Pigs blamed for Malaysian crisis

From ANIMAL PEOPLE, April 1999:

KUALA LUMPUR––The ongoing
Asian fiscal crisis, global pork price collapse,
and panic in Malaysia over lethal disease outbreaks
might matter least to the pigs taking
the brunt of the human terror. Come good
times or bad for humans, pigs get killed.
As March ended, nearly 3,000
Malaysian troops shot or gassed pigs in ditches,
in districts where as many as 900 farmers
allegedly left the animals to starve or roam.
Eleven thousand villagers were
evacuated before the shooting began.
One million pigs were to be killed
by April 1, but the massacre reportedly
progessed at a fraction of the intended speed
due to pigs putting up frantic resistance.

“In other areas, witnesses said hog
farmers beat to death their own pigs while
others dumped pigs into mass graves to be
buried alive,” wrote Andy Wong for
Associated Press.
The Singapore Armed Forces
meanwhile moved to kill all the wild pigs on
Pulau Tekong island––believed to be the only
pigs in Singapore other than zoo specimens.
As of March 27, two pig-linked illnesses
had killed at least 63 Malaysians.
Japanese encephalitis, JE for short, killed
18; a newly found Hendra-like virus often
misdiagnosed as JE apparently killed the rest.
Pigs do not actually transmit JE,
but were blamed for it because the culex mosquitoes
who do carry JE often breed in pig
wallows. JE kills about 10,000 people a year
in other parts of Asia. Malaysia, however,
has had only three previous outbreaks.
Other illnesses reportedy spreading
in Malaysia were associated with pollution
from decomposing pig carcasses.
The future of the Malaysian pork
trade came into doubt after Thailand banned
imports of Malaysian pigs and pork, while
Singapore banned Malaysian pigs, pork, and
horses. Malaysian pork sales fell 70%.
Post-crisis, Malaysian pig farmers
will strive to regain market share with depleted
breeding stock, little cash, less credit,
obsolescent facilities, angry neighbors,
and––so far––no firm promise of compensa

tion for the loss of their herds.
Malaysian government credibility
was hurt by repeated assertions in late 1998
that the “JE outbreaks,” the only illness then
recognized, were “already over.”
Raising about 2.5 million pigs per
year, the export-oriented Malaysian pork
industry is dominated by ethnic Chinese.
Ethnic Chinese form about a third of
the Malaysian population, including most of
the mercantile class. But more than half of all
Malaysians are ethnic Malays, mostly
Muslim, who don’t eat pork, consider pigs
unclean, and often resent Chinese influence.
“Hollywood movies are censored to
remove scenes with pigs in them, and the
Malay word for pig is not used on TV,” the
International Herald reported on March 24.
“The Muslim opposition, which wants to see
Malaysia become an Islamic state, could call
for a ban on pork,” the I-H continued, citing
remarks by Malaysian Strategic Research
Centre executive director Abdul Razak
Abdullah Baginda.
“The slaughter operation could also
engender resentment among Malaysia’s
Muslims in general,” the I-H added. “The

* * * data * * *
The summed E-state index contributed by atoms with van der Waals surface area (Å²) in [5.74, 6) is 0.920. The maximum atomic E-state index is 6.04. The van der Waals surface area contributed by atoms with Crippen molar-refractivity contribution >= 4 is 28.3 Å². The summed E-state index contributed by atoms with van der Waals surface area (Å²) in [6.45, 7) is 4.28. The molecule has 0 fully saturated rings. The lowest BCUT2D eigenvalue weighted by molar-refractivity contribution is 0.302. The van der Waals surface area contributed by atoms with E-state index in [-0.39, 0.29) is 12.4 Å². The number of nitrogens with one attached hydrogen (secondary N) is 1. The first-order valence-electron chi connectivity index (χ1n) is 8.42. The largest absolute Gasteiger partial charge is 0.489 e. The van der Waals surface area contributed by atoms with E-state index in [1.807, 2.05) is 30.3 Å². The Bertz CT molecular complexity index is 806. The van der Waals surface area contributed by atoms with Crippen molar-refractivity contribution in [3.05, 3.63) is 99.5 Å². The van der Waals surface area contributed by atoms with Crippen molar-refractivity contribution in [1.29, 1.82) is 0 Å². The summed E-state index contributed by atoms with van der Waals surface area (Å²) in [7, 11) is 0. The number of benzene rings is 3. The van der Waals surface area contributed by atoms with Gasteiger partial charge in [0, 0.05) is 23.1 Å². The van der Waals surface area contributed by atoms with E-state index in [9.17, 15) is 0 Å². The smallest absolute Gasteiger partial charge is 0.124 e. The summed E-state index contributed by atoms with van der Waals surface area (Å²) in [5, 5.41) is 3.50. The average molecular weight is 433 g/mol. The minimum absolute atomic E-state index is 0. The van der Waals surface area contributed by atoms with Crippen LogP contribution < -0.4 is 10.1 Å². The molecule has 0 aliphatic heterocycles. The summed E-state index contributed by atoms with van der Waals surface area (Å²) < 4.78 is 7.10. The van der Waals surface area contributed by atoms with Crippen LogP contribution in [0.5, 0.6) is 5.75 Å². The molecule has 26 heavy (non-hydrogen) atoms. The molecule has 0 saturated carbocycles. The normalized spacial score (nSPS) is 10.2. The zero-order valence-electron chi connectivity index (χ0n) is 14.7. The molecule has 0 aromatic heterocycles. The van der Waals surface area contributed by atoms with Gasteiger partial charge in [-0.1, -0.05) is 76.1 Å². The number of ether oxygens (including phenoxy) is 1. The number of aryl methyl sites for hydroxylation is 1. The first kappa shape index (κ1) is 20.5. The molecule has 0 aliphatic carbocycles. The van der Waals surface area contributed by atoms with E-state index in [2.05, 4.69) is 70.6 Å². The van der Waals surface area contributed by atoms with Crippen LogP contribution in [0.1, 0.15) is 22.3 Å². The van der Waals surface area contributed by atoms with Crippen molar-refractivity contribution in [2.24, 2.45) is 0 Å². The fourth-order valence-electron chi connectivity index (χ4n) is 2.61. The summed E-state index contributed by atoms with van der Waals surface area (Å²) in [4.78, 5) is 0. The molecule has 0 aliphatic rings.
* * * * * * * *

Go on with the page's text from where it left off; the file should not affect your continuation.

vast majority of the soldiers, police, and civil
servants involved are Muslim,” who might
feel themselves tainted by handling pigs.
Trying to lower tensions and protect
the pork industry, the Malaysian government
on February 11 barred health officials below
the cabinet level from addressing the media.
On March 24 the government also banned publication
of pig massacre photos, which were
blamed for killing the public appetite for pork.
But leaders of the opposition Democratic
Action Party and Malaysian Chinese
Association insinuated that the government
had moved slowly because most of the people
falling ill or losing jobs were ethnic Chinese.
“Epidemiology has shown that the
disease originated from pig farms that are
filthy,” the Sarawak Tribune editorialized. “Is
it true that Muslim enforcement officers find it
uneasy to go to the farms on religious
grounds? If so, a solution must be found.”

Seeking solution
The Malaysian government in midMarch
announced it would vaccinate 30,000
pig farmers and 262,500 children who live
near pig farms against JE; vaccinate all pigs
who are not killed; and fog pig farms with
pesticides to kill JE-carrying culex mosquitoes.
The human vaccinations were suspended
on March 26, however, as Muslim
Malays balked at innoculation with a product
cultivated in pigs.
Malaysian veterinary services director-general
Mohamed Nordin Mohamed Nor
also called for consolidating small pig farms
into large operations that can be better policed.
Pig farmers in several districts were ordered to
relocate to state-built modern confinement
megafarms after the Chinese New Year.
A similar order issued in Indonesia
brought rioting on January 25 near Jakarta,
after one farmer refused to move and a Muslim
mob torched his facilities instead.
Thus far, however, there has not
been similar violence in Malaysia.
The pig-killing began as word of the
Hendra-like virus circulated amid rumors that
mass vaccinations were failing.
The Hendra virus was first identified
in Australia in 1994, when it killed 15 horses
and three people who worked with horses. It
apparently spread from flying fox bats.
Another Hendra-like virus, called
Menangle virus, was later found in Australia.
It appears to cause stillbirths and birth defects.
Commented Charles Calisher, viral
disease moderator for the online emerging disease
network ProMED-mail, “JE may occur in
the Hendra-like virus epidemic areas, but it is
undetermined what proportion of the human
illnesses are due to JE and what proportion due
to the Hendra-like virus. That characteristic
illnesses have occurred in people who had
received two or three doses of JE vaccine
speaks to a non-JE etiology. We have no
reports of illnesses in the families of pig farmers,
or of cases occurring at a reasonable distance
from pig farms, suggesting that direct
contract with pigs or excretia, not arthropods,
is the chief mode of transmission.”

Appeals by some Malaysian leaders
for more kindness toward animals, concurrent
with the killing, seemed incongruous.
“Enhancing and promoting the
human/animal relationship is one of our most
important duties and obligations,” Malaysian
agriculture minister Amar Sulaiman Daud
declared in a February speech to the 15-monthold
National Animal Welfare Foundation.
Sulaiman suggested that cats, chickens,
ducks, and cage birds might be reared in
schools to teach children appreciation of animals.
NAWF deputy chair S. Sivagurunathan
added buffalo and goats to the list.
But both omitted mention of pigs
and dogs. Dogs, like pigs, tend to be considered
unclean by Islamic Malaysians.
Works minister Seri S. Samy Vellu
on March 8 told reporters that reading about an
arson fire at a traveling animal show had
spoiled his 63rd birthday.
“I feel really sad after seeing a picture
in the newspaper of several people carrying
a dead tiger,” Samy Vellu said. Samy
Vellu also noted the deaths in the fire of 30
snakes, 10 spiders, an albino mongoose, and
several dozen other small mammals.

Malaysia has had two years of
calamity, beginning with the drought-accelerated
forest fires of mid-1997. The Indonesian,